on July 6, 2008
This player is a really good buy, if you're hanging on to an earlier version widescreen TV, or 32" CRT. This will play DVD's in progressive scan mode and give you 720 lines of resolution, which as good a picture as you can get with a CRT, I suppose. This also plays SACD or DSD as well as all other formats of CD's I believe, and when coupled with Cambridge's 540 or 640 AV receivers, produces some really fine audio--the first week every old disc you have will be worth listening to over again because the detail is so much more fine-grained. A very good buy from Amazon thru Spearit Sound.
on May 27, 2009
Contrary to the Amazon description, this unit, which I bought for it's quite good audio performance DOES NOT play MP3's. Had I known this I would not have bought it. There is nothing in the Cambridge documentation that claims it does.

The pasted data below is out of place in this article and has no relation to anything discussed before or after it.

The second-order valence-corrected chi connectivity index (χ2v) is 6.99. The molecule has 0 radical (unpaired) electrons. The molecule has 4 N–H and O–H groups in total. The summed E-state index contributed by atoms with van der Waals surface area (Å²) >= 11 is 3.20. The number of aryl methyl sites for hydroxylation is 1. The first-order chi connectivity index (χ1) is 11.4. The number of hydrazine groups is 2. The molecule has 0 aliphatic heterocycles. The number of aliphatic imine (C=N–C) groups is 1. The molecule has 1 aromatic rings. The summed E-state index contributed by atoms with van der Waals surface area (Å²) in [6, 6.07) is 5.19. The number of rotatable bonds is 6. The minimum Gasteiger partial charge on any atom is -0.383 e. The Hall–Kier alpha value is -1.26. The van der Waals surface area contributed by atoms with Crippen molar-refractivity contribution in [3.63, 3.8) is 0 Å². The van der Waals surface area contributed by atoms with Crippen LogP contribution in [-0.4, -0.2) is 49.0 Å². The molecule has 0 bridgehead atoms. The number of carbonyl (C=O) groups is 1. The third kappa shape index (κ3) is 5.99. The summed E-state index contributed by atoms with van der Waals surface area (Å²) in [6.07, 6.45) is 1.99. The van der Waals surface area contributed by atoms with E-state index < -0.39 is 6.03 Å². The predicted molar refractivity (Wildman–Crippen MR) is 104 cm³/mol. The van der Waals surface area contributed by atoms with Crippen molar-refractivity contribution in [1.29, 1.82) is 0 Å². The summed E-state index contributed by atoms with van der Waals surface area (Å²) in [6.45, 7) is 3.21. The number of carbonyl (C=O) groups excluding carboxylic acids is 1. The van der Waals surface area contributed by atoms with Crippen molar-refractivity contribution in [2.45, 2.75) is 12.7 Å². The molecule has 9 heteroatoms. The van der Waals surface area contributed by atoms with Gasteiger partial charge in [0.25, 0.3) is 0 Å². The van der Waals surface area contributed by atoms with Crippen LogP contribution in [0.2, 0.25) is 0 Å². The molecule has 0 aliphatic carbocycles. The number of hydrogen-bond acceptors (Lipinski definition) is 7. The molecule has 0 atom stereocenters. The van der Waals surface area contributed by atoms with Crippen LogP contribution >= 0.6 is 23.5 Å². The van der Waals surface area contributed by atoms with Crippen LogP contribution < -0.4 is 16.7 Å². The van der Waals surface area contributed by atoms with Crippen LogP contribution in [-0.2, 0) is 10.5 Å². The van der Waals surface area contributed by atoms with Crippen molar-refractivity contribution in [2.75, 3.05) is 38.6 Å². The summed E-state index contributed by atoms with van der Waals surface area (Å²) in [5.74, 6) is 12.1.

I have bought 4 under $100 dvd players in the last few years and they all play both mp3's and wma's. I guess the British haven't caught up yet...
Also - this unit stops playing an audio cd when you press the "back" button to go to the beginning of a playing track, which I can only think is a defect. Cambridge Audio is notorious for poor quality control, I'm told by my audio sales friend. I should have listened.
But the audio IS good for this price.
on February 8, 2011
I bought my DVD-89 in 2007. Overall the audio/video performance has been good to exceptional, but the overall user experience has been tarnished by unstable firmware, a lack of firmware updates to address existing issues, nearly useless and inconsistent documentation, and a truly dumb decision by Cambridge Audio to ship US market units with disabled mp3 support after advertising mp3 capability.